Oh I see, that's just part of your version of "progress". Yes it's progress to spend up all the resources, dump rubbish in third world countries, make products that break down quickly, piss customers off, waste finite energy to make the products and all that so you can make some money. I must be in an upside down world, where reverse Darwinism reigns supreme!

    You talk about cars? How about we talk about something that has lasted in my family for generations: heirloom furniture that has lasted over 100 years and still usable, still stylish and sturdy - not cheap, weak China-made MDF furniture which only lasts for a couple of years. I'm sick and tired of crap from China that breaks down after a year or two.

    Getting rid of planned obsolescence won't stop progress, it will excel progress and improve innovation in a different and SUSTAINABLE direction.

    Our ancestors tried to make as durable products as possible prior to the 1920's. Many of those products are still around today - like buildings. Heaven forbid that today's buildings also have a planned obsolescence! You would be stupid to want to live in a house like that. But then, people like you Kevin would say those buildings are architectural progress.

  • http://www.facebook.com/babino.tartar Boris Tesla

    watch the venus project and see how it goes without mindless waste

  • http://pulse.yahoo.com/_M6F3RJVEWJ24QKMCHFNVK7ADVE Winston Smith

    this system is doomed one way or the other. lets just hope we dont suck down the whole planet with it.

  • Earthwinger

    @ Kevin Huang - You put forward an interesting argument, but I think that perhaps you're underestimating one of the key characteristics of humankind, and it's the very characteristic that brings us all to this amazing site.....curiosity!

    When Einstein formulated his theory of relativity, he wasn't motivated by profit. Nor were Watson and Crick, when they worked out the structure of DNA. I could go on and on here and list a whole load of scientific advances that were not even remotely driven by market forces, but I'm sure that you get the point. The history of humanity is one of scientific discoveries and advances, constantly driven by our seemingly innate curiosity, and the one thing that has stymied those advances time and time again, is the marketplace. This documentary illustrates that point perfectly.

  • cowboy_helicopter

    Think about it this way, Dr. Huang, if I built a time machine today and went to the future where the society had used up all the fissionable materials (plutonium, uranium, etc.), How would I fix my flux capacitor if it broke? The answer is, I wouldn't, and consequently would forge an alliance with the powerful morloks, trading my skills in innovation and non-light sensitivity, for food (dessicated Elio) and security. The other option would be to join the latest consumer good, the Elio (AKA HUMANITY). Is that what you and your communist overlords want Kevin? A dystopian society of segregation and cannibalism, because that's where planned obsolescence will lead us.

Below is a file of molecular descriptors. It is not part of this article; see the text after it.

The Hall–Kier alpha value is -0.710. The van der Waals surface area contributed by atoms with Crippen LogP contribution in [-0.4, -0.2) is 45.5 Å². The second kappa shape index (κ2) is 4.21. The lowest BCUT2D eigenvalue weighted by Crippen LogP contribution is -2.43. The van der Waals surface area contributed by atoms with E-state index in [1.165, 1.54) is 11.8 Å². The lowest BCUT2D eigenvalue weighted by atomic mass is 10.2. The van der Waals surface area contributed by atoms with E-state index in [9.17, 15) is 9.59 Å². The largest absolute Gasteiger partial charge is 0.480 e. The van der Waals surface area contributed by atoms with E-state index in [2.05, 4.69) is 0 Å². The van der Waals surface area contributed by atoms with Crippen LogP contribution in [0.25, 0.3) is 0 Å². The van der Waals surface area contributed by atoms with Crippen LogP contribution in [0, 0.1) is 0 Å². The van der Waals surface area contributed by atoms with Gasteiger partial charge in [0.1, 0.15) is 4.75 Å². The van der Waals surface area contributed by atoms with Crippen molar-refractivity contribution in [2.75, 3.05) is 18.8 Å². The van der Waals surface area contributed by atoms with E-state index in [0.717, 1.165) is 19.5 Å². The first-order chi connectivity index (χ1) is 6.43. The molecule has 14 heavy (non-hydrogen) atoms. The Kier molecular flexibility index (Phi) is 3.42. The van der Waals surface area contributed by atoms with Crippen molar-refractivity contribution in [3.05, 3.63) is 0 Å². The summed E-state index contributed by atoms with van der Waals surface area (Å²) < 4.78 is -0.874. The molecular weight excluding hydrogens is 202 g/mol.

• http://pulse.yahoo.com/_ZMK6YNWJACHQ5CRCJW5TNYFURI KsDevil

    But I like working on ever increasing tehcnologies. I tire easily of old technology. Been there, done that, need something to keep me interested. Really, if I have to work on the same old design no matter how efficient and knowledgable I get about it, it seems like a dead end to me. My brain needs some form of obsimence to keep thing alive and fresh. Granted, there should be a comfortable length of time a product remaon relavent and some corporations can take that too far, but eventually, we all must evolve.

  • Vandermoore

    A very good and interesting documentary. I highly recommend it.
    On the comments and critique: The argument that obsolescence is needed to stimulate growth and development is, I feel, a flawed one. Firstly, because I often have the feeling development is deliberately slowed in the service of planned obsolescence. Surely energy and oil companies have green alternatives to fossil fuels, but why would they put them on the market when they are still making major profits on oil.
    Secondly, people will always, even without planned obsolescence, want newer/hipper/fancier/better stuff, and thus development will go on. The real problem of course is that even people who do not feel the need to have every new model of Ipod or whatever, such as myself, are forced to buy such items far too regularly, because they are not made to last. Cloths are a good example: while some people might revel in the latest fashion, or simply love shopping for clothes, I for one, simply need something to put on. Clothing these days however last barely a few months and I find myself forced to join the mindless masses in those forsaken stores, buying new chinese crap that again won't last till next year.